The revulsion and frustration of government troops is burgeoning following disastrous military operations which locals say wrought unwarranted destruction. These rank-and-file soldiers have not been paid wages for months, they complain of very bad food while the officer caste has five-star meals. Their morale is very low. Some officers are accused of selling weapons to the Taliban. Defections to the Taliban and now also the ISIL affiliates are rising rapidly amongst the so-called Afghan National army. The strategy of winning hearts and minds - once trumpeted by the foreign forces - has ended up in the ‘tormenting of hearts and minds’ of the Afghans. The 13-year Operation Enduring Freedom, which saw more than 900 deaths of international coalition soldiers in Helmand province alone, has been a disastrous failure for the imperialist invasion.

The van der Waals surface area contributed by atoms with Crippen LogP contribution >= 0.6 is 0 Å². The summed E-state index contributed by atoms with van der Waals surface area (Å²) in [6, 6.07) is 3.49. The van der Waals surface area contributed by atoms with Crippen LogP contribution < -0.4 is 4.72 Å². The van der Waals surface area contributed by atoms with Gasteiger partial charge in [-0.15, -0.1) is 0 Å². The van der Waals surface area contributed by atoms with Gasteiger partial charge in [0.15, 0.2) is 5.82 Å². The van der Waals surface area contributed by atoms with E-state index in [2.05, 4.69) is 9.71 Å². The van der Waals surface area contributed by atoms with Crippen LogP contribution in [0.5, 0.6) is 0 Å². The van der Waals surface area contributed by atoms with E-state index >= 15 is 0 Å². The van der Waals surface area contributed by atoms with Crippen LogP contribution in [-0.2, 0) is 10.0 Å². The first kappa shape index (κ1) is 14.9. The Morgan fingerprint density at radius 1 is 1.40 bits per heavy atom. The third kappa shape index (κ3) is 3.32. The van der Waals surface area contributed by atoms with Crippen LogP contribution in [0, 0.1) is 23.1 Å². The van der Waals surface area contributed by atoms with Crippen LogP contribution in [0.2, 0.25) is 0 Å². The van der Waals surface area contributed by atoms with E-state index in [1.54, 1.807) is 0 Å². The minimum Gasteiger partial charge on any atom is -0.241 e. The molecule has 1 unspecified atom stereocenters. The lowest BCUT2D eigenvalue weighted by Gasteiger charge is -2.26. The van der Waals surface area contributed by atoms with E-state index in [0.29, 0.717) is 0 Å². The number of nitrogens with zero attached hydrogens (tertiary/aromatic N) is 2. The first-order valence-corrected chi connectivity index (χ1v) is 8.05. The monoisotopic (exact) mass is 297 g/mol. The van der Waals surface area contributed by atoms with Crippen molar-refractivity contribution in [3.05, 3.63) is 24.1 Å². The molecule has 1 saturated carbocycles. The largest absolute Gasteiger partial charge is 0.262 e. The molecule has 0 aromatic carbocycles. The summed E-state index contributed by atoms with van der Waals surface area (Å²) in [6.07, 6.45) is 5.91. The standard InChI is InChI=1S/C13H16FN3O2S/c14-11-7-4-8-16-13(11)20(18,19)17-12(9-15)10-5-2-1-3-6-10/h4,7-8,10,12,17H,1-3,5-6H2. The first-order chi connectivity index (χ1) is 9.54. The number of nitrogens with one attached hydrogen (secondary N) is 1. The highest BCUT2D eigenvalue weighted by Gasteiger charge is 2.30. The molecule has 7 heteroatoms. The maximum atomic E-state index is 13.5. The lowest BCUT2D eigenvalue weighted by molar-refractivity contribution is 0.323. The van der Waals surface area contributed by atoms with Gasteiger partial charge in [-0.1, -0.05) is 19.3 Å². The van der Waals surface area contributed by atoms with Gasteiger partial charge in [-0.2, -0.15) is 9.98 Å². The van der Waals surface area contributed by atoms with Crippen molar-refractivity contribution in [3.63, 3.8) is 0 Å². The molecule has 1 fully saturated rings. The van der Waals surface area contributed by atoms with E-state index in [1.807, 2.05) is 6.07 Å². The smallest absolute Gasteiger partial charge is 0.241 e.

A former major general of the British army, Jonathan Shaw, said that the problem that NATO forces faced in Helmand was deeper than just equipment or resources. “I think it shows the limitations of military intervention,” Shaw told the Guardian. He said that this is part of the bigger question about deposing dictators without necessarily knowing who was going to replace them. He was not surprised to see the Taliban expanding since the Nato withdrawal. Shaw added, “What is the long-term plan? We’ve got the clocks; they have got the time. Anything we impose is transient… “We probably expected a bit much of them. The fault was in the expectation.” Sir William Patey, a former British ambassador to Afghanistan, said that “the government in Kabul would always struggle to control badlands like Helmand province…It was always an optimistic hope that once the coalition had pulled out that Afghanistan forces could hold on to everything.”